Round−Optimal Black−Box Two−Party Computation
Rafail Ostrovsky, Silas Richelson, Alessandra Scafuro
In [Eurocrypt 2004]Katz and Ostrovsky establish the exact round complexity of secure two-party computation with respect to black-box proofs of security. They prove that 5 rounds are necessary for secure two-party protocols (4−round are sufficient if only one party receives the output) and provide a protocol that matches such lower bound. The main challenge when designing such protocol is to parallelize the proofs of consistency provided by both parties-necessary when security against malicious adversaries is considered−in 4 rounds. Toward this goal they employ specific proofs in which the statement can be unspecified till the last round but that require non-black-box access to the underlying primitives.
A rich line of work[1, 9, 11, 13,24] has shown that the non−black−box use of the cryptographic primitive in secure two-party computation is not necessary by providing black−box constructions matching basically all the feasibility results that were previously demonstrated only vis non-black-box protocols.
All such constructions however are far from being round optimal. The reason is that they are based on cut-and-choose mechanisms where one party can safely take an action only afterthe other party has successfully completed the cut-and-choose phase, therefore requiring additional rounds.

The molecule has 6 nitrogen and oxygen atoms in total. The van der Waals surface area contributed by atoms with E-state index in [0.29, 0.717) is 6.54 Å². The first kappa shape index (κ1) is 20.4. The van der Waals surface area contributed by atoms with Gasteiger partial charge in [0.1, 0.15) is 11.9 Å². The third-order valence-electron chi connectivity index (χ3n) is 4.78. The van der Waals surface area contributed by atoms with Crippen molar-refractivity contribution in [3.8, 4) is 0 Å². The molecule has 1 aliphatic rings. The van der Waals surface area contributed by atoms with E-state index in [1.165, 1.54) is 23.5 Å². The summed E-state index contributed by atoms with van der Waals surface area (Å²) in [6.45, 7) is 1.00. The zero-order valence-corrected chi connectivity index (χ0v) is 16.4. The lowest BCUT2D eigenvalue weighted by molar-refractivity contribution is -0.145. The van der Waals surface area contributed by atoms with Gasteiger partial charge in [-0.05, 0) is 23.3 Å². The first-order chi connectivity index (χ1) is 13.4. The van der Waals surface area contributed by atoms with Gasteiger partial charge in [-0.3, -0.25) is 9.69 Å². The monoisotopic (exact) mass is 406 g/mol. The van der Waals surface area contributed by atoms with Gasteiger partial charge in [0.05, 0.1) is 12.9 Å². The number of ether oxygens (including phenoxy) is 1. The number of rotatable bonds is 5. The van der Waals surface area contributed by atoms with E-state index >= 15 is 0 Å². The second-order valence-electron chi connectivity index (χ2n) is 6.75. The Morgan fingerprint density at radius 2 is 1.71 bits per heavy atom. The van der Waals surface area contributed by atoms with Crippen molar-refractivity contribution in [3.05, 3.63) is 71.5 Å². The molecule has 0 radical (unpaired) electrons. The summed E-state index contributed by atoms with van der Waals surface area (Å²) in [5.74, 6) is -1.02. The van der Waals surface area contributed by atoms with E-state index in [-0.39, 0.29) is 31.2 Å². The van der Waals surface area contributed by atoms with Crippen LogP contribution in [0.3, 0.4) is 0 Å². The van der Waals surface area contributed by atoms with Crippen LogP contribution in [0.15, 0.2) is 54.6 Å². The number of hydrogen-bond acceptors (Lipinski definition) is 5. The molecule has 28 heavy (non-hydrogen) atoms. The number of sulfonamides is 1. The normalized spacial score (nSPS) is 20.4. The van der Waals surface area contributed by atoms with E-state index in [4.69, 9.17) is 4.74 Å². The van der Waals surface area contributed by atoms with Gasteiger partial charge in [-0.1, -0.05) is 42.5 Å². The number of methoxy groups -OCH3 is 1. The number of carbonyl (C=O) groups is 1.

A natural question is whether round-optimal constructions do inherently require non-black-box access to the primitives, and whether the lower bound shown by Katz and Ostrovsky can only be matched by a non-black−box protocol.
In this work we show that round-optimality is achievable even with only black-box access to the primitives. We provide that first 4−round black−box oblivious transfer based on any enhanced trapdoor permutation. Plugging a parallel version of our oblivious transfer into the black-box non−interactive secure computation protocol of  we obtain the first round−black−two-party protocol in the plain model for any functionality.
comment: CRYOPTO 2015 PP: 339-358
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